With the announcement of the company’s annual results yesterday, the Oracle CEO told analysts: “When someone chooses an Oracle application in the cloud versus an Oracle application on-premise, we make more money over time. The order [in which] that money comes is a little bit different because we take it ratably rather than a big chunk up front, but a cloud customer is economically more valuable to us over time.”
Until it gets to that time though, the company is having to carefully navigate through that transition of revenues from software licenses to cloud subscriptions. The latest numbers for its fourth quarter show anaemic growth in new software sales of just 1% to $4.03 billion (for both license and SaaS subscriptions).
Splitting those two apart shows sales of Oracle cloud applications – HCM, CRM and ERP Cloud – grew by 51% to $258 million over the three months (and doubled to $910 million for the full year to 31 May ), as over 500 customers signed up for its SaaS offerings, 300 of those for its Taleo and Fusion HCM lines. However, that only underscores how on-premise applications software sales are being depressed by the shift to cloud offerings. New software licenses fell by 1% to $3.77 billion in the quarter and were slightly shy of 0% (down $40 million) for the full year. Annual margins stood at 37% pre-tax and 29% net.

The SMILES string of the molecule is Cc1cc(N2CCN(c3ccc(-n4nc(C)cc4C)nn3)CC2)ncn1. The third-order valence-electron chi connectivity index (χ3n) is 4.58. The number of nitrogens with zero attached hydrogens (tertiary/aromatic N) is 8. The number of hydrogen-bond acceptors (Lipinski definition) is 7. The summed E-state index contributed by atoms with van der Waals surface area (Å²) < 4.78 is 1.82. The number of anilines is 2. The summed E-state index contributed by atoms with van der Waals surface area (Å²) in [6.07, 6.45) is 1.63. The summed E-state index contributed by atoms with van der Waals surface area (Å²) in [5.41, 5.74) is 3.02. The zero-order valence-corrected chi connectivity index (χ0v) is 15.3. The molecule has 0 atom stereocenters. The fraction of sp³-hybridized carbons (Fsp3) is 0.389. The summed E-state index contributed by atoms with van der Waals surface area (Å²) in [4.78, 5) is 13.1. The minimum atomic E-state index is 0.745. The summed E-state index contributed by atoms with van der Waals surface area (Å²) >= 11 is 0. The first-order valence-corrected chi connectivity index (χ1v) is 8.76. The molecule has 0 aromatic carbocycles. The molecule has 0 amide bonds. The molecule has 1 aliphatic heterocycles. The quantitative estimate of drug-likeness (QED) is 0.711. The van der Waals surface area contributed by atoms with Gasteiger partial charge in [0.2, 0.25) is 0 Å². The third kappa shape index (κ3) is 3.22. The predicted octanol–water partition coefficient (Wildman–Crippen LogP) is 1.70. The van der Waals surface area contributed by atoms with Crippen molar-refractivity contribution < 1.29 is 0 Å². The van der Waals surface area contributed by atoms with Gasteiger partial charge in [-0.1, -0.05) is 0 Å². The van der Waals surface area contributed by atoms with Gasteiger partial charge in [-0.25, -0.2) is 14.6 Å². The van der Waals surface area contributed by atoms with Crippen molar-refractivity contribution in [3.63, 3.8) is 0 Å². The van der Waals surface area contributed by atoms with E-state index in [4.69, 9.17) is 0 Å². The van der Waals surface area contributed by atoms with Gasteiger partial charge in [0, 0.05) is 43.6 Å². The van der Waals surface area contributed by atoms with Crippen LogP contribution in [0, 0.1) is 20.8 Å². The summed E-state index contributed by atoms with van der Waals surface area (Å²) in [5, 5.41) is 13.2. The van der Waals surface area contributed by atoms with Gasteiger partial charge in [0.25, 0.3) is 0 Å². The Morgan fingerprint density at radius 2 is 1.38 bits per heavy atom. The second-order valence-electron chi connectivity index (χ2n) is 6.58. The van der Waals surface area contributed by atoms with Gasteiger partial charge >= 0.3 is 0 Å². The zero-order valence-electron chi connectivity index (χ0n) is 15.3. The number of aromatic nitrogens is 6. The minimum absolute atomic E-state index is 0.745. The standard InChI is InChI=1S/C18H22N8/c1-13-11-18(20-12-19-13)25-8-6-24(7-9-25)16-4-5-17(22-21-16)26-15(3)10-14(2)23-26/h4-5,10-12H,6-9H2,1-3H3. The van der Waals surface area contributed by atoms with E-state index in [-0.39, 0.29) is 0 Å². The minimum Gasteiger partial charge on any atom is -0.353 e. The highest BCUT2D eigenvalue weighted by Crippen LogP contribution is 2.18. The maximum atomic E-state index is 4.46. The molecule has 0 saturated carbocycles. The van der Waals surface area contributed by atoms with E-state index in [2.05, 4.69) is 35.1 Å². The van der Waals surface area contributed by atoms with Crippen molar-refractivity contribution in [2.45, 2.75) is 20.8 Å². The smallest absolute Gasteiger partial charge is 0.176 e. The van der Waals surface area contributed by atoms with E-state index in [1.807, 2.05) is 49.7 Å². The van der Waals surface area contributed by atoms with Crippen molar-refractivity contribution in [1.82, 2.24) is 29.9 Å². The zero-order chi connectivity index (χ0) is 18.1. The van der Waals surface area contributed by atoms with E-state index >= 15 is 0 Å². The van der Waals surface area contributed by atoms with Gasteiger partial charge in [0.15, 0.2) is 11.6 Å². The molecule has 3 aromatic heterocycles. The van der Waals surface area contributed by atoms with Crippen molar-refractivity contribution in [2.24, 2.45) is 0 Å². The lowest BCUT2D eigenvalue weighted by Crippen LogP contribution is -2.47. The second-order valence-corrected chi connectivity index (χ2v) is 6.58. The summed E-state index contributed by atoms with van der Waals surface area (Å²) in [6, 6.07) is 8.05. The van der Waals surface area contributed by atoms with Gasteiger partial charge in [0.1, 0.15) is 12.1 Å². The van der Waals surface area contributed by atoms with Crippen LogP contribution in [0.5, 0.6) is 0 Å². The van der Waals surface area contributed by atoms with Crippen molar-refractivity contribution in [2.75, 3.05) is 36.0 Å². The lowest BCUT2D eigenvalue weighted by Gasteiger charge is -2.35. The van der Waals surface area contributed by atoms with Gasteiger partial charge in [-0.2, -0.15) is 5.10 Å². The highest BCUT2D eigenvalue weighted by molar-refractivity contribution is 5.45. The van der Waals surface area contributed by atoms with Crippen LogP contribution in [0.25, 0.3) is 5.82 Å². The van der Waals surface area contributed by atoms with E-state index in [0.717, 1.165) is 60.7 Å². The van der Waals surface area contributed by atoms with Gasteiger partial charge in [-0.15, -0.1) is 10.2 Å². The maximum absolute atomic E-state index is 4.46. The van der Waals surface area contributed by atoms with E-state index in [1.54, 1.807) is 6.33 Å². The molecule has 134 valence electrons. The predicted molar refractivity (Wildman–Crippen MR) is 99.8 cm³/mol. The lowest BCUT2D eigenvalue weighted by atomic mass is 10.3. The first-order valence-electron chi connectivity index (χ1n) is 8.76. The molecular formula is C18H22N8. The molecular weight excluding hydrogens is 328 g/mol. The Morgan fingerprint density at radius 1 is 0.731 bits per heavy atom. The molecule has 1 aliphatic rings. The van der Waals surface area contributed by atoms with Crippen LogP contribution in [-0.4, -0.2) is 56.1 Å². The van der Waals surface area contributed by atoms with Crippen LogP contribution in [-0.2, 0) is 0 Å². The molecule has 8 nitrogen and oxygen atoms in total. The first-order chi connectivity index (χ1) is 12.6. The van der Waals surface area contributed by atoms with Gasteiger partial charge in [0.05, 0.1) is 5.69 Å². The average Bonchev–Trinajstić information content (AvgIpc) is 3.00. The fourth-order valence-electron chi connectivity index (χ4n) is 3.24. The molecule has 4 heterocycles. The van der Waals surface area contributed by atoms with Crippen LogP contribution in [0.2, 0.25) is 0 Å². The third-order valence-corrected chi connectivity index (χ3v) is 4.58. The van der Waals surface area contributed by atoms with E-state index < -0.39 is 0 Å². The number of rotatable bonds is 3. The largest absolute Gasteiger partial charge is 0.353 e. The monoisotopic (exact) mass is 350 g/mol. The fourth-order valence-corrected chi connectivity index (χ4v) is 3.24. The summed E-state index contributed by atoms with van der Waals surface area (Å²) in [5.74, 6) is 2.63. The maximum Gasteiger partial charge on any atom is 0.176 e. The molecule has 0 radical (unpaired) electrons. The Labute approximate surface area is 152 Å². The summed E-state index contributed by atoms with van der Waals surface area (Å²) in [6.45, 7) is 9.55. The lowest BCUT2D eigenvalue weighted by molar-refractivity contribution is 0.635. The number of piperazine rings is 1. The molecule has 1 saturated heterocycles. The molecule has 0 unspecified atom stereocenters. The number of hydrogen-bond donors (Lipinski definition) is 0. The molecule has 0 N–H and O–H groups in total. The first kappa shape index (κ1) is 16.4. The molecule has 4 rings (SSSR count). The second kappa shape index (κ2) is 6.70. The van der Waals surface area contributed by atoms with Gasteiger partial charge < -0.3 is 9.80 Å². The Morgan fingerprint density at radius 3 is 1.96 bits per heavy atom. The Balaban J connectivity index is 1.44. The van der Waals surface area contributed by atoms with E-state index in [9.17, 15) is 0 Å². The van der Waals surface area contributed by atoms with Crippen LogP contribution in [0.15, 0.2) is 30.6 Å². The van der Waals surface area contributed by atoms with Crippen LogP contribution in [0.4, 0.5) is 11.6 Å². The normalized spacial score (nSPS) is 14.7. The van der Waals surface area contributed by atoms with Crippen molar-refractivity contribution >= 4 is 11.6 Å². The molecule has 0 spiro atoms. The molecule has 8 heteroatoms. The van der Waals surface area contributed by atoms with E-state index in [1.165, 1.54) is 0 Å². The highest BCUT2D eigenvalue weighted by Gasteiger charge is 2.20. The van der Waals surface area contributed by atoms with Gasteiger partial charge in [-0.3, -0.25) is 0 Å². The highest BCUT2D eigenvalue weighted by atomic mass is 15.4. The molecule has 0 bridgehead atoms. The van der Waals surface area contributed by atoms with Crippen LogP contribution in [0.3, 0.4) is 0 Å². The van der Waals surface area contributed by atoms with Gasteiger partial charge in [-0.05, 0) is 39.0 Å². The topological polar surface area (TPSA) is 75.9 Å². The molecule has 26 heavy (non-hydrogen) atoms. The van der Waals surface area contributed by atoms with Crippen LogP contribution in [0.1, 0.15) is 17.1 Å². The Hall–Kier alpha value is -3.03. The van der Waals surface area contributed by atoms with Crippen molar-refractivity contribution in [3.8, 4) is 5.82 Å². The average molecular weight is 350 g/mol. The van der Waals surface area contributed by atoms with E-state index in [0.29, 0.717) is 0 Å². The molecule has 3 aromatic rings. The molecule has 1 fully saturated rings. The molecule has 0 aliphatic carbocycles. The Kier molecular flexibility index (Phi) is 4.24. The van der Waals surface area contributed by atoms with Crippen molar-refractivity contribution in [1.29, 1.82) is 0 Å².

Nonetheless, Ellison is adamant that the pace of its charge into the cloud arena will not let up. “We are growing very fast in the cloud; especially the HCM cloud. We’re larger in SaaS than anyone else but Salesforce.com,” he said. And in terms of annualized SaaS revenue, Oracle is now “larger than Workday and SAP combined,” with a SaaS revenue run rate of over $1 billion.
“We added more new Fusion HCM customers last quarter (not Taleo customers) than Workday added HCM and ERP customers,” he maintained.
There are certainly interesting aspects to the pattern of that take up. According to Oracle CFO Safra Catz, most customers who buy Oracle SaaS products are doing so as a “complementary offering to what they already have on site.” Whether that again points to a transition and the ultimate retirement of many software licenses is yet unclear.
Behind its cloud business growth though is a distinctly cloud-centric sales drive. The bulk of the sales people Oracle has added in Europe and North America has been focused on its cloud offering and not around its traditional on-premise database or applications business. “And we’ll continue to add [there],” said Ellison, citing the fact that “virtually all" of the 500 sales staff it has hired directly out of college this year will join the cloud campaign.
Updated: June 27, 2013